I did something stupid, I got a new laptop and copied everything over to the new one, then wiped the old one clean. Then I realized that I forgot to copy the private key out of .ssh that I use to connect to my AWS EBS backed instance.

So I can't log in to my custom AMI. So I created a new Volume from the Snapshot of the AMI, then started up a public instance and attached the Volume to it, edit the sshd_config to allow for password log in. Unmounted the volume, detached it, made a snapshot of it, then made a new AMI from the snapshot.

The new AMI launches, but never passes the Status Checks and is not reachable.

What am I doing wrong? Or alternatively how can I fix my problem?

Edit: Adding some of the console output

Linux version 2.6.16-xenU (builder@xenbat.amazonsa) (gcc version 4.0.1 20050727 (Red Hat 4.0.1-5)) #1 SMP Mon May 28 03:41:49 SAST 2007
BIOS-provided physical RAM map:
 Xen: 0000000000000000 - 000000006a400000 (usable)
980MB HIGHMEM available.
727MB LOWMEM available.
NX (Execute Disable) protection: active
IRQ lockup detection disabled
RAMDISK driver initialized: 16 RAM disks of 4096K size 1024 blocksize
NET: Registered protocol family 2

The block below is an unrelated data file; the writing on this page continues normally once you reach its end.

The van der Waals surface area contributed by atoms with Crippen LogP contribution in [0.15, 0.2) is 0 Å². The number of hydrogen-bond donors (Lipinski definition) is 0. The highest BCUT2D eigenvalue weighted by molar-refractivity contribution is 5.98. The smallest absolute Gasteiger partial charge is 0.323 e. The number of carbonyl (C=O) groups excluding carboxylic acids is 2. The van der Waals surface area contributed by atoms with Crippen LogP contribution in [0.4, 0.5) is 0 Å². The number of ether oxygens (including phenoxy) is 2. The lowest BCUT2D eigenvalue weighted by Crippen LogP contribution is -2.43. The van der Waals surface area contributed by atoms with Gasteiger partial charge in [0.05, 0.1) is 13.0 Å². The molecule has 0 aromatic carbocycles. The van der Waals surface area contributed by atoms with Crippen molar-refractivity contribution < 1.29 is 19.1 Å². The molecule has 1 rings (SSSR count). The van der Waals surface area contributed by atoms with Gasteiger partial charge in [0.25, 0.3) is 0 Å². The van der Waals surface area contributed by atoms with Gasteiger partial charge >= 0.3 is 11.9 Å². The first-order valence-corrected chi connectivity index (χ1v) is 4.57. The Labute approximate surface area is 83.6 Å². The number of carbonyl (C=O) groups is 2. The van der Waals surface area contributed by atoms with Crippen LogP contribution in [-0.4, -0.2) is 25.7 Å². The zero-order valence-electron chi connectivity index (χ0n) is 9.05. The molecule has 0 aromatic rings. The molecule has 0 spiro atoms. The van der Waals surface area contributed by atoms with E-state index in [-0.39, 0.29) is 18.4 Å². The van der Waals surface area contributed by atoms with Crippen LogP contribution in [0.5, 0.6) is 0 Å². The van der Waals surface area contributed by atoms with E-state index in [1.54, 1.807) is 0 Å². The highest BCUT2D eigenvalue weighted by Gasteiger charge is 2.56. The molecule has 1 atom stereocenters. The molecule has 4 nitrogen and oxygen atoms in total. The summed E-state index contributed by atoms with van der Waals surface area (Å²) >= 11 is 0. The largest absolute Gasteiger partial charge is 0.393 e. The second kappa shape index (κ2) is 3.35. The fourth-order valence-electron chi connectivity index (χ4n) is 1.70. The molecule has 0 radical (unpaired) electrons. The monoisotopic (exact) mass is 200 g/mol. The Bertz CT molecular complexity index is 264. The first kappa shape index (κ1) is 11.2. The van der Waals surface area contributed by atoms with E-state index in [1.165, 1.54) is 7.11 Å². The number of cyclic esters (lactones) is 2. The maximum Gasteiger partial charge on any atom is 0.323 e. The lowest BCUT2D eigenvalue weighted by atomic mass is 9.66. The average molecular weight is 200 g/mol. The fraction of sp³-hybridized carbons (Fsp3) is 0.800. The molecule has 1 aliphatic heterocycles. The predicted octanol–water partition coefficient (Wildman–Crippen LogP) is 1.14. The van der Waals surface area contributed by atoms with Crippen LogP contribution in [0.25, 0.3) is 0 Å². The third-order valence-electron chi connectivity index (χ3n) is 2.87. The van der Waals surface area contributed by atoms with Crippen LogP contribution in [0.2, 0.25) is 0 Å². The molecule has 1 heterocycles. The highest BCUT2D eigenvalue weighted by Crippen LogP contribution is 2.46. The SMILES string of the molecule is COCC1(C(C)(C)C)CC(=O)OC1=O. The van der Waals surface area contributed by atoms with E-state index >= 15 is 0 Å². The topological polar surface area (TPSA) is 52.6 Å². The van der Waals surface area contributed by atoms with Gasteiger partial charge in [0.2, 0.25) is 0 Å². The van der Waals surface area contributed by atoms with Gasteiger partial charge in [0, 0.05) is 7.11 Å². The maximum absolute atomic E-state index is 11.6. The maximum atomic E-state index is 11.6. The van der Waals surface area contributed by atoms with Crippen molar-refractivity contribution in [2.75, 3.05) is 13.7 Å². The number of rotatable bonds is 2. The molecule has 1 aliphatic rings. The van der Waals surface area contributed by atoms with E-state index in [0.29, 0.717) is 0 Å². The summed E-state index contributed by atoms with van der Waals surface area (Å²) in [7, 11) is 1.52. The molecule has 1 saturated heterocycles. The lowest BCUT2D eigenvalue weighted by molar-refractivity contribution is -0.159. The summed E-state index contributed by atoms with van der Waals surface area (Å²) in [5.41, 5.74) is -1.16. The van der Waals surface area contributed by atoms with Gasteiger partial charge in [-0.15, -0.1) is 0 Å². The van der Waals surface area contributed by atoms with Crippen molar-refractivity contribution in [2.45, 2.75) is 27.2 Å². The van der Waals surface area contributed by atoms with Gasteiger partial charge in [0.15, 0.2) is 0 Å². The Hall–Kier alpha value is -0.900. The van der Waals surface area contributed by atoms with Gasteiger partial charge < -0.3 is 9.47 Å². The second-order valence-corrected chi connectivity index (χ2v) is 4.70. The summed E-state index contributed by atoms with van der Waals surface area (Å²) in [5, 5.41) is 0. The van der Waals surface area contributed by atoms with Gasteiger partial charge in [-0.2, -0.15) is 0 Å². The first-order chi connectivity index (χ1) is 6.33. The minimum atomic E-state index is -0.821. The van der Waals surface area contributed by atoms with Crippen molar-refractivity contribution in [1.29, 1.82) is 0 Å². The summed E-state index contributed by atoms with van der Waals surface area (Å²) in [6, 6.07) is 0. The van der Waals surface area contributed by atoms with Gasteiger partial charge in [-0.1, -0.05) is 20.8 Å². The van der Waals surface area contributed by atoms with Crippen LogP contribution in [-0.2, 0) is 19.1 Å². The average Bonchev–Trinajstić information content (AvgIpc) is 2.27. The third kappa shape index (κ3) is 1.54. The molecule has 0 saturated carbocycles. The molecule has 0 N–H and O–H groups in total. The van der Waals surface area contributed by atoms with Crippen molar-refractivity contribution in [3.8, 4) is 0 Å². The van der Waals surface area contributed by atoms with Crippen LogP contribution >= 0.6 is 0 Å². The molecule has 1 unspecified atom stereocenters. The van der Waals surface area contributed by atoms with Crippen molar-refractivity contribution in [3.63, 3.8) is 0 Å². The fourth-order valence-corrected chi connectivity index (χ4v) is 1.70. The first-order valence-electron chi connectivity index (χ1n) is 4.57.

Registering block device major 8
XENBUS: Timeout connecting to devices!

Kernel panic - not syncing: VFS: Unable to mount root fs on unknown-block(8,0)
  • Check the console output. – mgorven Jul 29 '12 at 7:22
  • Thanks for that suggestions. Last line is Kernel panic - not syncing: VFS: Unable to mount root fs on unknown-block(8,0) – agilityvision Jul 29 '12 at 7:38
  • What you did sounds fine, but for some reason the root filesystem can't be mounted. – mgorven Jul 29 '12 at 7:45
  • The first thing I ever do with an Amazon instance is add my own SSH keys to it. It helps a lot with preventing this sort of thing from happening, since I have backups of my SSH keys. :) – Michael Hampton Jul 29 '12 at 15:14

When you register the new AMI make sure you specify the correct AKI (kernel), the same as the previous AMI.

| improve this answer | |
  • I just got it running, turns out I needed to specify the kernel like you said, and whoever made the original AMI that I built on must have used the command line because they specified the root name as /dev/sda1 and the root block as /dev/sda. If your using the console there is no way to make them different. Like the kernel they need to match the original AMI. – agilityvision Jul 29 '12 at 9:28

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